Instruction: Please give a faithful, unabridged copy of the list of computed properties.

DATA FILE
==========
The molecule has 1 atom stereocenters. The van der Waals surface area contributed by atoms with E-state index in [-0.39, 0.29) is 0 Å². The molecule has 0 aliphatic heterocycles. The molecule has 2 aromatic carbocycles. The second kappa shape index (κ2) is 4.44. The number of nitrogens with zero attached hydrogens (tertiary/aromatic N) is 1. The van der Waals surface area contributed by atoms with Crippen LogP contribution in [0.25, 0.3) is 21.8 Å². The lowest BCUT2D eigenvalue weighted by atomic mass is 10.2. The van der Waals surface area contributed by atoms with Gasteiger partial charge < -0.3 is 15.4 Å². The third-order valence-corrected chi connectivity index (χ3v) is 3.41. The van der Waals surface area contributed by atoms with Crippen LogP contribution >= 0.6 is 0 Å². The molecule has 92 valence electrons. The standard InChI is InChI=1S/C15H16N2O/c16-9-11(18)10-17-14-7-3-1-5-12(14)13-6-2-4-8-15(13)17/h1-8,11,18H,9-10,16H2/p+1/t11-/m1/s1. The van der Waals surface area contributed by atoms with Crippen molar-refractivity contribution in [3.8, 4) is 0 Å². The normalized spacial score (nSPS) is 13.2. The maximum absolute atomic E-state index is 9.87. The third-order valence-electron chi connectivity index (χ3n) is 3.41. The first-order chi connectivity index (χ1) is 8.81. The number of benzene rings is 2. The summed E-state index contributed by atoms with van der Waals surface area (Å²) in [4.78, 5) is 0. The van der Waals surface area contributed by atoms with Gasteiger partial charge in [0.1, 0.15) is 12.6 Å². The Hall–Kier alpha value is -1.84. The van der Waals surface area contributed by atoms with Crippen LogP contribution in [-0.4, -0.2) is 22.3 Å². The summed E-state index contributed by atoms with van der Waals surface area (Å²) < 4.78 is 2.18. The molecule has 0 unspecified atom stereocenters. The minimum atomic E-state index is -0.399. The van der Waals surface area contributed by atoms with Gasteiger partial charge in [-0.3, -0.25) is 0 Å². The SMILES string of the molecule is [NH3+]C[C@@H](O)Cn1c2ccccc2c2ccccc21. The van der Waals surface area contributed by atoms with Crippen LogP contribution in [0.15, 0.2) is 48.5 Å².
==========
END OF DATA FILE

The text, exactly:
The molecule has 1 atom stereocenters. The van der Waals surface area contributed by atoms with E-state index in [-0.39, 0.29) is 0 Å². The molecule has 0 aliphatic heterocycles. The molecule has 2 aromatic carbocycles. The second kappa shape index (κ2) is 4.44. The number of nitrogens with zero attached hydrogens (tertiary/aromatic N) is 1. The van der Waals surface area contributed by atoms with Crippen LogP contribution in [0.25, 0.3) is 21.8 Å². The lowest BCUT2D eigenvalue weighted by atomic mass is 10.2. The van der Waals surface area contributed by atoms with Gasteiger partial charge < -0.3 is 15.4 Å². The third-order valence-corrected chi connectivity index (χ3v) is 3.41. The van der Waals surface area contributed by atoms with Crippen LogP contribution >= 0.6 is 0 Å². The molecule has 92 valence electrons. The standard InChI is InChI=1S/C15H16N2O/c16-9-11(18)10-17-14-7-3-1-5-12(14)13-6-2-4-8-15(13)17/h1-8,11,18H,9-10,16H2/p+1/t11-/m1/s1. The van der Waals surface area contributed by atoms with Crippen molar-refractivity contribution in [3.8, 4) is 0 Å². The normalized spacial score (nSPS) is 13.2. The maximum absolute atomic E-state index is 9.87. The third-order valence-electron chi connectivity index (χ3n) is 3.41. The first-order chi connectivity index (χ1) is 8.81. The number of benzene rings is 2. The summed E-state index contributed by atoms with van der Waals surface area (Å²) in [4.78, 5) is 0. The van der Waals surface area contributed by atoms with Gasteiger partial charge in [0.1, 0.15) is 12.6 Å². The Hall–Kier alpha value is -1.84. The van der Waals surface area contributed by atoms with Crippen LogP contribution in [-0.4, -0.2) is 22.3 Å². The summed E-state index contributed by atoms with van der Waals surface area (Å²) < 4.78 is 2.18. The molecule has 0 unspecified atom stereocenters. The minimum atomic E-state index is -0.399. The van der Waals surface area contributed by atoms with Gasteiger partial charge in [-0.3, -0.25) is 0 Å². The SMILES string of the molecule is [NH3+]C[C@@H](O)Cn1c2ccccc2c2ccccc21. The van der Waals surface area contributed by atoms with Crippen LogP contribution in [0.15, 0.2) is 48.5 Å².